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Let's start with COBOL

COBOL falls under three different classifications: Compiled, Imperative and Procedural.

This language was designed in 1959 and yes, my friends, I've used COBOL. It was back in... oh gosh, it was so long ago that I would need to calculate the dates... Anyhow, I remember it was before university, at technical high school. And I remember writing code one day, leaving it compile overnight, coming back the next day and finding out the results of either the execution or the errors printed in a gigantic perforated-paper printer. Yes, I am that old...

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You can imagine how complicated that was. We were doing small simple programs, we were students but still, a small mistake would mean having to wait yet another day to have the results.

It has obviously evolved over the years and since 2002 it has become an Object-oriented language since then.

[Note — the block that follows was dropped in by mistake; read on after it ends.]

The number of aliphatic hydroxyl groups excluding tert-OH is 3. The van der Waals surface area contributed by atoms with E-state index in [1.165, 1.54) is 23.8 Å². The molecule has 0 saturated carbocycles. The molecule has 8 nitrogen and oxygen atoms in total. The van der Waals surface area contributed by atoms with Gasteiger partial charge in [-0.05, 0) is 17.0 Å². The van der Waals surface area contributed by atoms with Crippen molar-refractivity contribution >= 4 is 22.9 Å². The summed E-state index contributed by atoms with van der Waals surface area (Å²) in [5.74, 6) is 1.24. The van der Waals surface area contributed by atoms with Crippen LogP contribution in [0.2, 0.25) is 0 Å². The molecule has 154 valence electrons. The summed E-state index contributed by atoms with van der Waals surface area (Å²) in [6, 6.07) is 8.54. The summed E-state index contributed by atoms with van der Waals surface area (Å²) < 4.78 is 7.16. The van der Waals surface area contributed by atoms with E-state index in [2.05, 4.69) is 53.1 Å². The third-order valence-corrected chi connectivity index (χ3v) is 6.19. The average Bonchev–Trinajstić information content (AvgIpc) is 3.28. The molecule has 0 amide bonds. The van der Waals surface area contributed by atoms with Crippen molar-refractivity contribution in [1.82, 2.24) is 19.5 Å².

Next in memory lane is ADA

ADA falls yet again under many classifications: Compiled, Concurrent, Imperative - Procedural, Multi-paradigm, Object-oriented and System programming language with manual and deterministic memory management (no link for this, sorry, look it up 👀).

The only thing I remember about ADA is that it helped me pass my Operative Systems exam in my last year of university. I remember it was a simple language (it might be because of OO). And I remember telling my friends that studying ADA could actually save us from failing the exam. I thought of it as a low investment high ROI. Turns out it was a good strategy... for me. Many of them didn't listen... and failed.

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Lets talk about C

Not that I like C, in fact this is the only subject I dropped in university. I simply hated it. My sister though, loved it. I remember having to write some code to simulate a typewriter. Having to manipulate all the memory directly and all that complicated stuff, I just simply couldn't stand it. Always found it way too complicated. Hate, hate, hate.